National

Roses are red, and now come in blue

Scientists’ efforts to create the world’s first blue rose have, well, come up roses.

Distiller and beverage manufacturer Suntory Ltd. said Wednesday it has developed the world’s first blue roses with Australian firm Florigene Ltd.

Suntory officials said researchers extracted the gene that produces blue pigment in pansies and activated it inside the roses.

There are already “bluish” roses on the market, but these flowers were created through crossbreeding and cannot be called true blue, according to Suntory. The gene of the enzyme that produces the blue pigment, delphinidin, is not found in rose petals to begin with.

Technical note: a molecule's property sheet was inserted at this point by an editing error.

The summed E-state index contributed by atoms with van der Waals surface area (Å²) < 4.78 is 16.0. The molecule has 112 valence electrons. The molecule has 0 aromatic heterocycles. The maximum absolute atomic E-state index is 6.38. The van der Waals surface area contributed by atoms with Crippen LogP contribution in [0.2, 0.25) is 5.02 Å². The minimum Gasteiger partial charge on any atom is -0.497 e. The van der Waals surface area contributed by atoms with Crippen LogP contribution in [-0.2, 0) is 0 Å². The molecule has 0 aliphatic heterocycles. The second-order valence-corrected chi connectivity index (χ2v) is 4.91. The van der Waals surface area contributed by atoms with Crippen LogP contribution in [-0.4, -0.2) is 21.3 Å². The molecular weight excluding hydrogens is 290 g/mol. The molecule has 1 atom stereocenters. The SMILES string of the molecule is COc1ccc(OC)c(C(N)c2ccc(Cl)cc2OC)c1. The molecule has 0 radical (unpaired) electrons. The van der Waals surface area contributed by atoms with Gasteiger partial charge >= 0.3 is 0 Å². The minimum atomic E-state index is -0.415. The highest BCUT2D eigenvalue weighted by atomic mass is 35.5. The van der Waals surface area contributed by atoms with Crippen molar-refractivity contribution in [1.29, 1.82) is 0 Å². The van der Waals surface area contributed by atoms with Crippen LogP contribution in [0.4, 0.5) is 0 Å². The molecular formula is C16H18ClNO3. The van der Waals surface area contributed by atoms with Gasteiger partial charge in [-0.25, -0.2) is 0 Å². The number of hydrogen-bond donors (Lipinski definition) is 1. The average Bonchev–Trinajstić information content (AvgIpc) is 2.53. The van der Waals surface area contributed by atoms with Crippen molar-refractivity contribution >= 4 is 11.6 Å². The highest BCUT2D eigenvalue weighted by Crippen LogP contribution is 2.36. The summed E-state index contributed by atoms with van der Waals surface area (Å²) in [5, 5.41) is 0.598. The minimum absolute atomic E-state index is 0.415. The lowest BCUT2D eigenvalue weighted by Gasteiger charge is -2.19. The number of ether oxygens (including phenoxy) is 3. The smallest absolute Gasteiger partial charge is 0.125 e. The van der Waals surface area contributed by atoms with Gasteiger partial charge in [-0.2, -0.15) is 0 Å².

Thanks to biotechnology, the petals of Suntory’s blue roses contain nearly 100 percent of the blue pigment, it said.

Suntory and Florigene, which is 98.5 percent Suntory-owned, bred a blue carnation using the same basic technology in 1995.

The carnations were marketed in Japan, North America and Australia under the brand Moondust, according to the firm.

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